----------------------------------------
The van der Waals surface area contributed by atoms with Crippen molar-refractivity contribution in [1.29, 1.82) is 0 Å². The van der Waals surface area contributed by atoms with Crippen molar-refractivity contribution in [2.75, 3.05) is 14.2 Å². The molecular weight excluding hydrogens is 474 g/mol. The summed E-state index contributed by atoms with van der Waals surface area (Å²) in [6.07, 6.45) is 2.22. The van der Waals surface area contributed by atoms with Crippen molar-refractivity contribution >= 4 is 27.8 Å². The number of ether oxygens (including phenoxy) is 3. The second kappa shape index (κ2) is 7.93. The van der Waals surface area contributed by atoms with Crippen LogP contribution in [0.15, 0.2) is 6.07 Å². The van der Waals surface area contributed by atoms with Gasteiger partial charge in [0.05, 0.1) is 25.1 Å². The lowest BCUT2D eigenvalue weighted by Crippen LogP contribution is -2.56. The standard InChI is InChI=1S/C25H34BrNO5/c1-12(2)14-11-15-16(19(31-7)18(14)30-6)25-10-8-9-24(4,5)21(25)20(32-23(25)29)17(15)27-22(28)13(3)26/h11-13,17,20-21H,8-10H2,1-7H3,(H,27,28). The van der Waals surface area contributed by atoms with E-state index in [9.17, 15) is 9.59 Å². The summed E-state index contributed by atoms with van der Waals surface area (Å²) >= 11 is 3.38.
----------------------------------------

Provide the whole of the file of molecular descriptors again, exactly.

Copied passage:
The van der Waals surface area contributed by atoms with Crippen molar-refractivity contribution in [1.29, 1.82) is 0 Å². The van der Waals surface area contributed by atoms with Crippen molar-refractivity contribution in [2.75, 3.05) is 14.2 Å². The molecular weight excluding hydrogens is 474 g/mol. The summed E-state index contributed by atoms with van der Waals surface area (Å²) in [6.07, 6.45) is 2.22. The van der Waals surface area contributed by atoms with Crippen molar-refractivity contribution >= 4 is 27.8 Å². The number of ether oxygens (including phenoxy) is 3. The second kappa shape index (κ2) is 7.93. The van der Waals surface area contributed by atoms with Crippen LogP contribution in [0.15, 0.2) is 6.07 Å². The van der Waals surface area contributed by atoms with Gasteiger partial charge in [0.05, 0.1) is 25.1 Å². The lowest BCUT2D eigenvalue weighted by Crippen LogP contribution is -2.56. The standard InChI is InChI=1S/C25H34BrNO5/c1-12(2)14-11-15-16(19(31-7)18(14)30-6)25-10-8-9-24(4,5)21(25)20(32-23(25)29)17(15)27-22(28)13(3)26/h11-13,17,20-21H,8-10H2,1-7H3,(H,27,28). The van der Waals surface area contributed by atoms with E-state index in [9.17, 15) is 9.59 Å². The summed E-state index contributed by atoms with van der Waals surface area (Å²) >= 11 is 3.38.